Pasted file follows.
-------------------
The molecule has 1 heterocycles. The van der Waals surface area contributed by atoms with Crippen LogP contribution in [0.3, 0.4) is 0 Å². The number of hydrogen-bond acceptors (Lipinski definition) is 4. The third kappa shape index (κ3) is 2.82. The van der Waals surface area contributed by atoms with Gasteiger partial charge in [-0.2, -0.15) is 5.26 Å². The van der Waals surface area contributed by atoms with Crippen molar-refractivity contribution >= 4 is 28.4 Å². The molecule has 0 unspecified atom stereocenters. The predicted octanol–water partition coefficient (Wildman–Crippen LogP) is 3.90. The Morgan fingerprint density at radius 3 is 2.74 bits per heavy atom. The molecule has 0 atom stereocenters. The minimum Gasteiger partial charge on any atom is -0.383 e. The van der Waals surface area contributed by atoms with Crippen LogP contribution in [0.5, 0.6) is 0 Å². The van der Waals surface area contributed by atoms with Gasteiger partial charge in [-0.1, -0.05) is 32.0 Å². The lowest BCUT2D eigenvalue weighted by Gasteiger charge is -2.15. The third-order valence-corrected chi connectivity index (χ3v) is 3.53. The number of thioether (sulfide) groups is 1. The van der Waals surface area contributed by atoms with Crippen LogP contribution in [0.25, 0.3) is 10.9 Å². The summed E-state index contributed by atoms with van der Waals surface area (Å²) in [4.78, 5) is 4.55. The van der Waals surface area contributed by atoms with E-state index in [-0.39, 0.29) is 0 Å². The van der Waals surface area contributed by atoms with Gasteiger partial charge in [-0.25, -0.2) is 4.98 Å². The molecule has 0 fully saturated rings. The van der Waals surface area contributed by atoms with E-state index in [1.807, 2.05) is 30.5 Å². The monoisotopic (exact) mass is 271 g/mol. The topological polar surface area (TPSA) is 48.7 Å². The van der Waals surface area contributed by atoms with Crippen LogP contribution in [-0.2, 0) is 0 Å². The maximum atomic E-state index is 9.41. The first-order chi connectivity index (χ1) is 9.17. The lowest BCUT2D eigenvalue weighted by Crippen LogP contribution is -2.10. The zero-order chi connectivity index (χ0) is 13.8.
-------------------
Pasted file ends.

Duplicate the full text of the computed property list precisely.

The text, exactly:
The molecule has 1 heterocycles. The van der Waals surface area contributed by atoms with Crippen LogP contribution in [0.3, 0.4) is 0 Å². The number of hydrogen-bond acceptors (Lipinski definition) is 4. The third kappa shape index (κ3) is 2.82. The van der Waals surface area contributed by atoms with Gasteiger partial charge in [-0.2, -0.15) is 5.26 Å². The van der Waals surface area contributed by atoms with Crippen molar-refractivity contribution >= 4 is 28.4 Å². The molecule has 0 unspecified atom stereocenters. The predicted octanol–water partition coefficient (Wildman–Crippen LogP) is 3.90. The Morgan fingerprint density at radius 3 is 2.74 bits per heavy atom. The molecule has 0 atom stereocenters. The minimum Gasteiger partial charge on any atom is -0.383 e. The van der Waals surface area contributed by atoms with Crippen LogP contribution in [0.5, 0.6) is 0 Å². The van der Waals surface area contributed by atoms with Gasteiger partial charge in [-0.1, -0.05) is 32.0 Å². The lowest BCUT2D eigenvalue weighted by Gasteiger charge is -2.15. The third-order valence-corrected chi connectivity index (χ3v) is 3.53. The number of thioether (sulfide) groups is 1. The van der Waals surface area contributed by atoms with Crippen LogP contribution in [0.25, 0.3) is 10.9 Å². The summed E-state index contributed by atoms with van der Waals surface area (Å²) in [4.78, 5) is 4.55. The van der Waals surface area contributed by atoms with E-state index in [-0.39, 0.29) is 0 Å². The van der Waals surface area contributed by atoms with Gasteiger partial charge in [-0.25, -0.2) is 4.98 Å². The molecule has 0 fully saturated rings. The van der Waals surface area contributed by atoms with E-state index in [1.807, 2.05) is 30.5 Å². The monoisotopic (exact) mass is 271 g/mol. The topological polar surface area (TPSA) is 48.7 Å². The van der Waals surface area contributed by atoms with Crippen LogP contribution in [-0.2, 0) is 0 Å². The maximum atomic E-state index is 9.41. The first-order chi connectivity index (χ1) is 9.17. The lowest BCUT2D eigenvalue weighted by Crippen LogP contribution is -2.10. The zero-order chi connectivity index (χ0) is 13.8.